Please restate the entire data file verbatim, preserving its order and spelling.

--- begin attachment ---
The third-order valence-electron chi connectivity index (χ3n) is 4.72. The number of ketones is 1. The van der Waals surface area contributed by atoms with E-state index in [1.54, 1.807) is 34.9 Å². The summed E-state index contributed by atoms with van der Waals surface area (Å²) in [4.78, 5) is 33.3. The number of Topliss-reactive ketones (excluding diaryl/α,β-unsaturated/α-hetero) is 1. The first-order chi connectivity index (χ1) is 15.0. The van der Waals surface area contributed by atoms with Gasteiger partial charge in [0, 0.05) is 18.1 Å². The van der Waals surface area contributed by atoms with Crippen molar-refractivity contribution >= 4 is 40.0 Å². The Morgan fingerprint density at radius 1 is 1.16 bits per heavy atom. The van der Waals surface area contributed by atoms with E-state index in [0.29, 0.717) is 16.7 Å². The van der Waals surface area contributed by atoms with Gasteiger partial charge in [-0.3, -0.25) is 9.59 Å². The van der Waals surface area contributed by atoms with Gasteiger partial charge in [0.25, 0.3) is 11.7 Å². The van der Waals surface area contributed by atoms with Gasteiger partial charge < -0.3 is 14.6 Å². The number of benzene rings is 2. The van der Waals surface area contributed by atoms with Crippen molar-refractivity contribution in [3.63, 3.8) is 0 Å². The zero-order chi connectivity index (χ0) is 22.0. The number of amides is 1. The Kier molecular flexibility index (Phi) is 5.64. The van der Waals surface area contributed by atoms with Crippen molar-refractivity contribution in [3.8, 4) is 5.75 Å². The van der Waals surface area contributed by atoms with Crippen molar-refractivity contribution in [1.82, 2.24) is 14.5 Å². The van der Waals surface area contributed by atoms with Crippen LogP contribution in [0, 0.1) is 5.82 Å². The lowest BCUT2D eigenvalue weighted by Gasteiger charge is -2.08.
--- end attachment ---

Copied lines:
The third-order valence-electron chi connectivity index (χ3n) is 4.72. The number of ketones is 1. The van der Waals surface area contributed by atoms with E-state index in [1.54, 1.807) is 34.9 Å². The summed E-state index contributed by atoms with van der Waals surface area (Å²) in [4.78, 5) is 33.3. The number of Topliss-reactive ketones (excluding diaryl/α,β-unsaturated/α-hetero) is 1. The first-order chi connectivity index (χ1) is 15.0. The van der Waals surface area contributed by atoms with Gasteiger partial charge in [0, 0.05) is 18.1 Å². The van der Waals surface area contributed by atoms with Crippen molar-refractivity contribution >= 4 is 40.0 Å². The Morgan fingerprint density at radius 1 is 1.16 bits per heavy atom. The van der Waals surface area contributed by atoms with E-state index in [0.29, 0.717) is 16.7 Å². The van der Waals surface area contributed by atoms with Gasteiger partial charge in [-0.3, -0.25) is 9.59 Å². The van der Waals surface area contributed by atoms with Gasteiger partial charge in [0.25, 0.3) is 11.7 Å². The van der Waals surface area contributed by atoms with Gasteiger partial charge < -0.3 is 14.6 Å². The number of benzene rings is 2. The van der Waals surface area contributed by atoms with Crippen molar-refractivity contribution in [3.63, 3.8) is 0 Å². The zero-order chi connectivity index (χ0) is 22.0. The number of amides is 1. The Kier molecular flexibility index (Phi) is 5.64. The van der Waals surface area contributed by atoms with Crippen molar-refractivity contribution in [3.8, 4) is 5.75 Å². The van der Waals surface area contributed by atoms with Crippen molar-refractivity contribution in [1.82, 2.24) is 14.5 Å². The van der Waals surface area contributed by atoms with Crippen LogP contribution in [0, 0.1) is 5.82 Å². The lowest BCUT2D eigenvalue weighted by Gasteiger charge is -2.08.